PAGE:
A minor planet coursing in our solar system is named 3252 Johnny. The number orders it in an astronomical catalogue of orbits of such objects, and the name, Johnny, honors Mr. Carson.
On Carson's retirement from The Tonight Show Bob Hope commented:
"Johnny's leaving The Tonight Show is like a head falling off Mount Rushmore. He's had a profound impact on millions of lives. He added to their knowledge of a great variety of subjects - astronomy, wild animals, health, consumerism."
"If it weren't for Philo T. Farnsworth, inventor of the television," Carson once quipped, "we'd still be eating frozen radio dinners." And knowing far less about the billions and billions things in the universe.
Steve Allen was another talk show host who was very much concerned with popularizing science; he served on the boards for both the Committee for Scientific Investigation of Claims of the Paranormal, and the The Center for Media Integrity.
I think you'll all like this.
I did not know Carson was an amateur astronomer until I heard Merv Griffin mention that on Fox last night. It gives me a bit more respect for Carson's intellect after hearing that. I have a 10" Meade telescope, and can identify with Carson's hobby. Of course, I am sure he had a better view where he was. The haze gets pretty thick here in Florida sometimes.
I remember watching many of Carl Sagan's appearances on the Tonight Show. He was a frequent guest when the show was 90 minutes long and was often the final guest of the night. You could tell how much Carson enjoyed talking to Sagan. Another frequent guest, not mentioned in the article, was Joan Embry of the San Diego Zoo who would often bring some exotic animal. Of course, she always wore her zookeeper short-shorts and Johnny loved having her on as well.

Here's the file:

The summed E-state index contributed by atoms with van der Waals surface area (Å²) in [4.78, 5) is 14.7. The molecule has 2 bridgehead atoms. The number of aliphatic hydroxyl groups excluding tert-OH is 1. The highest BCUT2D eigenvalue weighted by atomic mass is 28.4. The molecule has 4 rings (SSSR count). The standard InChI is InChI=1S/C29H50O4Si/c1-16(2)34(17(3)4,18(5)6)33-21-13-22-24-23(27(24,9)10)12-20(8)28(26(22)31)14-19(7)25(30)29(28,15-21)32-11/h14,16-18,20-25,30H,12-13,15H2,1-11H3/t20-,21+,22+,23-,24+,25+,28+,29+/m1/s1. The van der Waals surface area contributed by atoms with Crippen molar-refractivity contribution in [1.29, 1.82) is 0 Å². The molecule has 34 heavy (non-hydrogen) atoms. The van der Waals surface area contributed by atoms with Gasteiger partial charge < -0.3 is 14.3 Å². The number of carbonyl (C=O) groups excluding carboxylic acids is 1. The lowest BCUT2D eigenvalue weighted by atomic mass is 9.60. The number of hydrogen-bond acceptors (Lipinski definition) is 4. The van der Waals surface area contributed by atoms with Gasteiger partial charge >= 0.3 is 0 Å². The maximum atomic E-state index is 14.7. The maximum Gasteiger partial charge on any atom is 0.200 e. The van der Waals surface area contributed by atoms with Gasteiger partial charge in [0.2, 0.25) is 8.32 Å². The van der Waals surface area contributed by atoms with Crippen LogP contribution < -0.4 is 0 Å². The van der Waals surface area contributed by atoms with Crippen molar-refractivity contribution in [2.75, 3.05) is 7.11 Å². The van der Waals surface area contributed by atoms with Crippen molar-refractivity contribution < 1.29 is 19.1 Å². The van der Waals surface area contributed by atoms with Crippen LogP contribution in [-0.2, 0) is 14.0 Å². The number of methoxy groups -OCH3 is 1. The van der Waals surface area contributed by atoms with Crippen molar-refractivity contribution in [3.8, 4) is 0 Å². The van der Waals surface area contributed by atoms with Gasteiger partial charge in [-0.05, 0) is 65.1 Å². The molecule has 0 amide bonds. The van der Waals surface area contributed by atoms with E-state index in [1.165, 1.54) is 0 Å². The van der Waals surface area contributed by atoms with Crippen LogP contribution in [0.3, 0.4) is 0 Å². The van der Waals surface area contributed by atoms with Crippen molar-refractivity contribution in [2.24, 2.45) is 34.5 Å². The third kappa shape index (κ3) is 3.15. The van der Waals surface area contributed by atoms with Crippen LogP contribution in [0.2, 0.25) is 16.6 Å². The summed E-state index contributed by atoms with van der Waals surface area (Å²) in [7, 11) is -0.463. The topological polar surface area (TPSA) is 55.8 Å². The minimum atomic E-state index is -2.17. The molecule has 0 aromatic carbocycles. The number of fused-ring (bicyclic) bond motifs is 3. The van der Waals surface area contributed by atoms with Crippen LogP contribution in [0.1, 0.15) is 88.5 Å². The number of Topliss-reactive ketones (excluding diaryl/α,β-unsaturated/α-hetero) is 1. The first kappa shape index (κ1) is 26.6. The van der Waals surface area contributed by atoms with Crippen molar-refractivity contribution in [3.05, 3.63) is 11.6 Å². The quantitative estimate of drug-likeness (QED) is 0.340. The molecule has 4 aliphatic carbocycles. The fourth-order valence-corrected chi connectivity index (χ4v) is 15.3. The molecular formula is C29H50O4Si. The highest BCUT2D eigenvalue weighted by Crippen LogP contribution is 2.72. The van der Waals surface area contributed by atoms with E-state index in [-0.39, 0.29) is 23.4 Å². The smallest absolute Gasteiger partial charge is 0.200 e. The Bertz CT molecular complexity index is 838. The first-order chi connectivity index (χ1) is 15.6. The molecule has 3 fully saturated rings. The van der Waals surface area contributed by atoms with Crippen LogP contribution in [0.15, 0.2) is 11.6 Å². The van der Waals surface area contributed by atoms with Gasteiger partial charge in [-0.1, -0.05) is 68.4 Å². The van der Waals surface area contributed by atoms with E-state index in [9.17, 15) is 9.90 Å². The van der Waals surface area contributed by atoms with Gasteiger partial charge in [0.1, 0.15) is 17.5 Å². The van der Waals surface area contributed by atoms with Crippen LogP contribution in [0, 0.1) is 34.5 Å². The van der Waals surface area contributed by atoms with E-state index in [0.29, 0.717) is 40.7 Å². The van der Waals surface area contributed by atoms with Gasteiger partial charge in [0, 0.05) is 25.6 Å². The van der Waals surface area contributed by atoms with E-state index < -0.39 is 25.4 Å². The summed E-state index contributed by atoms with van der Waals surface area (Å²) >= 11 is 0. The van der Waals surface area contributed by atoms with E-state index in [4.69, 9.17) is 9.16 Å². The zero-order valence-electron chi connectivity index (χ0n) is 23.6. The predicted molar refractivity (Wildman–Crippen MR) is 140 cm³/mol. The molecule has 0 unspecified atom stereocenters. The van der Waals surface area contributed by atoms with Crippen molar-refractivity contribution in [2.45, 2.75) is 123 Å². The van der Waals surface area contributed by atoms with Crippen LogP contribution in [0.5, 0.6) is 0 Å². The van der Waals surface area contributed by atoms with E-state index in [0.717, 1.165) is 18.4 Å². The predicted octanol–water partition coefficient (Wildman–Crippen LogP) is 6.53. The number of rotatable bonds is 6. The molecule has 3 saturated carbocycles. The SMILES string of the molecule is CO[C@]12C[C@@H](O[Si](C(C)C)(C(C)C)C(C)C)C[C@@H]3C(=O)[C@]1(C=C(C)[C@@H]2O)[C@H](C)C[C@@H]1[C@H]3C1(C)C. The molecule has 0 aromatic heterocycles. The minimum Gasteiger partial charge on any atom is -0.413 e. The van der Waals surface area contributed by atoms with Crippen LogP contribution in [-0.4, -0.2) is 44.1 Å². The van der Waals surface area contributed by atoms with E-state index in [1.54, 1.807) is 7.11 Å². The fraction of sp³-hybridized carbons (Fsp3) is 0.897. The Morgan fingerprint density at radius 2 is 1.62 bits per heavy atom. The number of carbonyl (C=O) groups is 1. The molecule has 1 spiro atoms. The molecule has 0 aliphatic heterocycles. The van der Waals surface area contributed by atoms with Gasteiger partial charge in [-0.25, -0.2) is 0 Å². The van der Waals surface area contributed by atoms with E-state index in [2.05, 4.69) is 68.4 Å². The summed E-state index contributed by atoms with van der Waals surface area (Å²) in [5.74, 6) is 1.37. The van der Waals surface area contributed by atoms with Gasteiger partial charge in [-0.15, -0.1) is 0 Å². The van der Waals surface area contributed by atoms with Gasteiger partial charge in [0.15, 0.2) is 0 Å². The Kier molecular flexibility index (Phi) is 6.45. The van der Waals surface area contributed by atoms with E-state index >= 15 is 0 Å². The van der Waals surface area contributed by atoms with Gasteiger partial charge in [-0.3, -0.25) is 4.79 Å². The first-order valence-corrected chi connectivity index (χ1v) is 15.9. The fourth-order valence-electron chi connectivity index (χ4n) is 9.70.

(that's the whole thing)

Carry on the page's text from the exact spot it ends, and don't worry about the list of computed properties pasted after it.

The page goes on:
Being of a certain age, I grew up watching Johnny Carson and found his interest in astronomy, the arts, music, etc. to be fully sincere as opposed to the shallow lip service and patronizing condescension of most so-called "celebrities" in the entertainment business.
He was constantly able to share his intelligence without pandering to his audience since, unlike his many peers in the industry, he had the gift of having deep respect for his audience.
And as an aside, he was instrumental in sowing the seeds of my own interest in astronomy.
He will be missed in many more ways than one.
Carson and Randi took Geller down brilliantly. Geller was able to set up his tricks in advance somehow on his various TV appearances and Randi was onto him. He and Carson sabotaged Geller's setup. I've seen tapes of the appearance and the look on Geller's face when the everything failed to happen is priceless. He was finished after that.
I heard one of his producers say on Fox that Johnny would have authors and scientists on during his early Tonight Show years in New York. As he got more competition, they booked more stars and then moved to Burbank.
I didn't know this stuff. Thanks for the ping.
Speaking of Carson and space...One of his funniest jokes was when ABC announced that The Flying Nun would be one of their new shows. He said that NBC was developing a competing show called Space Rabbi.
I read long ago that Carson had a 16" Celestron SC.
That is nice. One can only dream....
Might as well mention one of Carson's more negative guests vis a vis science: he once had Paul Ehrlich on his show, and in fact, it was on that single appearance that Ehrlich was automatically made an "authority" on population control.